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SYFY WIRE AfterShock Comics

An A.I. relationship goes wrong in AfterShock's new horror series, Lonely Receiver

By Jeff Spry
Lonely Hero

Anyone who's ever been in a toxic relationship that quickly goes south will immediately relate to a chilling new miniseries from AfterShock Comics that revolves around a lonely video producer whose AI partner suddenly vanishes without a trace and ignites a downward psychological spiral she may never recover from.

Blending equal parts of Adrian Lyne's Fatal Attraction and Spike Jonze's Her, Lonely Receiver is written by Zac Thompson (Undone By Blood, Her Infernal Descent) and injected with unsettling art and colors courtesy of Jen Hickman (Moth & Whisper, Test).

This timely terror tale is best described as a digital-age horror breakup story told in five parts, with a professional woman of the near future named Catrin Vander falling apart when her holographic Artificial Intelligence wife unplugs from her life after 10 years of intimacy and bonding — and SYFY WIRE has a special exclusive sneak peek at the first issue coming May 6.

Lonely Cover

Though Catrin and her simulated wife, Rhion, are intended to mate for life, there are some glitchy issues brewing between them that elicit a mounting paranoia, fear, and jealousy which precipitates a jarring change. In the aftermath of a vicious breakup, Rhion goes off the grid to evolve past their unconventional union.  

Lonely Slice 1

"Lonely Receiver is an existential horror story about how everybody uses everything and how everything uses everybody," Thompson tells SYFY WIRE. "It’s about a world where we define things by their inherent use to us. Technology has already entered into even our most intimate human relations -- so this is taking that to its logical extent. The theme of technology-as-man-forming is key to the book. The idea that technology defines us -- changes us -- rebuilds us in its image. And we’re powerless to stop it.”

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Thompson believes we’re all becoming overly dependent on technology, to the point where we’re letting it shape us and turn us into beings who can’t function or exist offline.

"At this point, so much of our life is connected and borne of instant access to others that it’s emboldened negativity in a way that is completely unparalleled," he adds. "We’re also cutting ourselves off from others and favoring online connections much more than real-life conversations. But beyond that, I think Lonely Receiver is exploring how our devices can turn us, the user, into objects in and of ourselves."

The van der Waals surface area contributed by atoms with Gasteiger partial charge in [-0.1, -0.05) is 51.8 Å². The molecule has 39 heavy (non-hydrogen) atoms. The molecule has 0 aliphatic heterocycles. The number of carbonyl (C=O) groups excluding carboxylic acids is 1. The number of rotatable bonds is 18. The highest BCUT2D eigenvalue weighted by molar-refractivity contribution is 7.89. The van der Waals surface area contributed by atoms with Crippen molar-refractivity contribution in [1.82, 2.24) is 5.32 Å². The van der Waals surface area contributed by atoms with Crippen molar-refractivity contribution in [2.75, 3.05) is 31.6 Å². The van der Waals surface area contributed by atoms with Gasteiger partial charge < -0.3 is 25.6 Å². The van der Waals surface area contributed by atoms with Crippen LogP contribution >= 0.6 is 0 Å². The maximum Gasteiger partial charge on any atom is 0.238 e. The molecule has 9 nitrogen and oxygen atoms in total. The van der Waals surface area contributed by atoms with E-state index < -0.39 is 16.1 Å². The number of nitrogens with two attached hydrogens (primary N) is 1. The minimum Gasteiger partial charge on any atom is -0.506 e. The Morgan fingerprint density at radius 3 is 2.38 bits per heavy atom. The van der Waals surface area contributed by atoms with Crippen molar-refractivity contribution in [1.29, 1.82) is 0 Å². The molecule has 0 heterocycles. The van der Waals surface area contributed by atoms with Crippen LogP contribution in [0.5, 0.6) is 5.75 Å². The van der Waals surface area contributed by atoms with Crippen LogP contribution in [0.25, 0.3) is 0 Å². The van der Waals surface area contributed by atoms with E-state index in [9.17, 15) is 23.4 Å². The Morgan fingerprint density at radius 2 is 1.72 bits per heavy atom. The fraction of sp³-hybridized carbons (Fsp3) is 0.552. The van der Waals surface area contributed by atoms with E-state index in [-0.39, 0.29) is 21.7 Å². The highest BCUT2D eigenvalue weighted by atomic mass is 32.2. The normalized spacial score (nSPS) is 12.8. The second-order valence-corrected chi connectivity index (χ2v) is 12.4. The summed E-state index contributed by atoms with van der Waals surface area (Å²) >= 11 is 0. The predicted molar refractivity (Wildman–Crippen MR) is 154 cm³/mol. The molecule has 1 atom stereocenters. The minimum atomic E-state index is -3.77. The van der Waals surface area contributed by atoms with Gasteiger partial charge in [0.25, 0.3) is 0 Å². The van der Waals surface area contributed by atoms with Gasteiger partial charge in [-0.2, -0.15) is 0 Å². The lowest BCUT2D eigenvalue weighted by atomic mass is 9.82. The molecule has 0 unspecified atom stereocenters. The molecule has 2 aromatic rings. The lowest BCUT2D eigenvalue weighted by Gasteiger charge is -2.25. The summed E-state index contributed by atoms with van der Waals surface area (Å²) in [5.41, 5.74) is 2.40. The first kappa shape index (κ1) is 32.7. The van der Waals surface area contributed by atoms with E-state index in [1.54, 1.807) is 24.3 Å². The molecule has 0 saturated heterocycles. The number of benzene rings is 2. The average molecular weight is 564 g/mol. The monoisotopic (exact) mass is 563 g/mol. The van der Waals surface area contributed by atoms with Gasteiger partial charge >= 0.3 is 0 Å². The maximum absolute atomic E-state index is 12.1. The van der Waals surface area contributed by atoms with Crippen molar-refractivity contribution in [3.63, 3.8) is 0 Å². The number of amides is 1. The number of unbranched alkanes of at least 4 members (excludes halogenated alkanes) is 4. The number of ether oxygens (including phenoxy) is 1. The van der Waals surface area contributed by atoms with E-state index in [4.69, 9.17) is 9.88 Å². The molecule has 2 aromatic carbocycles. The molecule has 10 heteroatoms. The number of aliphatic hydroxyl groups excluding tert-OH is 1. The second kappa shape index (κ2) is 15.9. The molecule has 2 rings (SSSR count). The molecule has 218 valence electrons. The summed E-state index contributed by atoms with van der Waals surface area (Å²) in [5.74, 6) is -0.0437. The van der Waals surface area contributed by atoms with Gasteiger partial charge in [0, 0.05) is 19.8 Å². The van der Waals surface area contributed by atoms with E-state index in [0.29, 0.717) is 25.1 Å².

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“I’ve been consumed with making horror that’s gorgeous to look at," Thompson explains. "Films like Midsommar where the horror is drenched in sunshine is something that I think is key to this book. We’re making a bright, neon-soaked book that has this really strange allure to it. The idea that people would want to live in this world was key. It’s a good place to live, a great future, but it’s horrible for Catrin. I wanted to take that sunshine-soaked energy of a typical relationship drama like Spike Jonze’s Her and dive into something chaotic and horrific.

"Moreover, like always, it’s about channeling my love for David Cronenberg. His work was always about using body horror to explore the internal condition of being a person in the world. His worlds were insane and different but taken at face value by the characters in the story. In much the same way, this weird breakup drama is filled with oddities. The phone that powers the AI is made of flesh and charged by an umbilical cord. But no one in the story sees that as odd -- though that’s just the tip of the iceberg and things do slowly spiral out of control. Body horror is a real cerebral genre that lets you marry horrifying visuals to strong internal emotions. I can’t get enough of it.”

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Hook up with our exclusive six-page preview of AfterShock Comics' Lonely Receiver #1 in the full gallery below, then make a date to carry home the debut issue when it arrives on May 6.